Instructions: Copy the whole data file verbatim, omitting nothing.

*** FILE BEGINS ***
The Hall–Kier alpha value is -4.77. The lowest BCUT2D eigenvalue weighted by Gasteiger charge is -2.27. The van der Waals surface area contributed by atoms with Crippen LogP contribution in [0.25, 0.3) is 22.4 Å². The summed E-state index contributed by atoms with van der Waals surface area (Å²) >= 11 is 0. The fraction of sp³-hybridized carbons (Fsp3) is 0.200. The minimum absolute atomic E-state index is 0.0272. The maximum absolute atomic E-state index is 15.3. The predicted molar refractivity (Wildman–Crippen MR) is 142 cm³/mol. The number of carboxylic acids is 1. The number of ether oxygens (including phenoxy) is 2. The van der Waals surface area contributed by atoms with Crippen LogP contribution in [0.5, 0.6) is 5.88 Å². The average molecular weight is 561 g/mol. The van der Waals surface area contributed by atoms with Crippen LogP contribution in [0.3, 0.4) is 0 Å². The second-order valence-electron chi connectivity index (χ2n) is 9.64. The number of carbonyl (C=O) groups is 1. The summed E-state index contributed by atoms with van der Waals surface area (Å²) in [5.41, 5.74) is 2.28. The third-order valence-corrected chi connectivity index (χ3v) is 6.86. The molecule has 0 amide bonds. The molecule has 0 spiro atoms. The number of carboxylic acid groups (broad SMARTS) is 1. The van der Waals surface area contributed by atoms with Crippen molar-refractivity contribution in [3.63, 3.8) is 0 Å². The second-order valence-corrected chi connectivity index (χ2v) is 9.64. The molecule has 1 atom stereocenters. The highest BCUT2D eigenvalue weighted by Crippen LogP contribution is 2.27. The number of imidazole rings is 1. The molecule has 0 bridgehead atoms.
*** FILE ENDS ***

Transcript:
The Hall–Kier alpha value is -4.77. The lowest BCUT2D eigenvalue weighted by Gasteiger charge is -2.27. The van der Waals surface area contributed by atoms with Crippen LogP contribution in [0.25, 0.3) is 22.4 Å². The summed E-state index contributed by atoms with van der Waals surface area (Å²) >= 11 is 0. The fraction of sp³-hybridized carbons (Fsp3) is 0.200. The minimum absolute atomic E-state index is 0.0272. The maximum absolute atomic E-state index is 15.3. The predicted molar refractivity (Wildman–Crippen MR) is 142 cm³/mol. The number of carboxylic acids is 1. The number of ether oxygens (including phenoxy) is 2. The van der Waals surface area contributed by atoms with Crippen LogP contribution in [0.5, 0.6) is 5.88 Å². The average molecular weight is 561 g/mol. The van der Waals surface area contributed by atoms with Crippen LogP contribution in [0.3, 0.4) is 0 Å². The second-order valence-electron chi connectivity index (χ2n) is 9.64. The number of carbonyl (C=O) groups is 1. The summed E-state index contributed by atoms with van der Waals surface area (Å²) in [5.41, 5.74) is 2.28. The third-order valence-corrected chi connectivity index (χ3v) is 6.86. The molecule has 0 amide bonds. The molecule has 0 spiro atoms. The number of carboxylic acid groups (broad SMARTS) is 1. The van der Waals surface area contributed by atoms with Crippen molar-refractivity contribution in [3.63, 3.8) is 0 Å². The second-order valence-corrected chi connectivity index (χ2v) is 9.64. The molecule has 1 atom stereocenters. The highest BCUT2D eigenvalue weighted by Crippen LogP contribution is 2.27. The number of imidazole rings is 1. The molecule has 0 bridgehead atoms.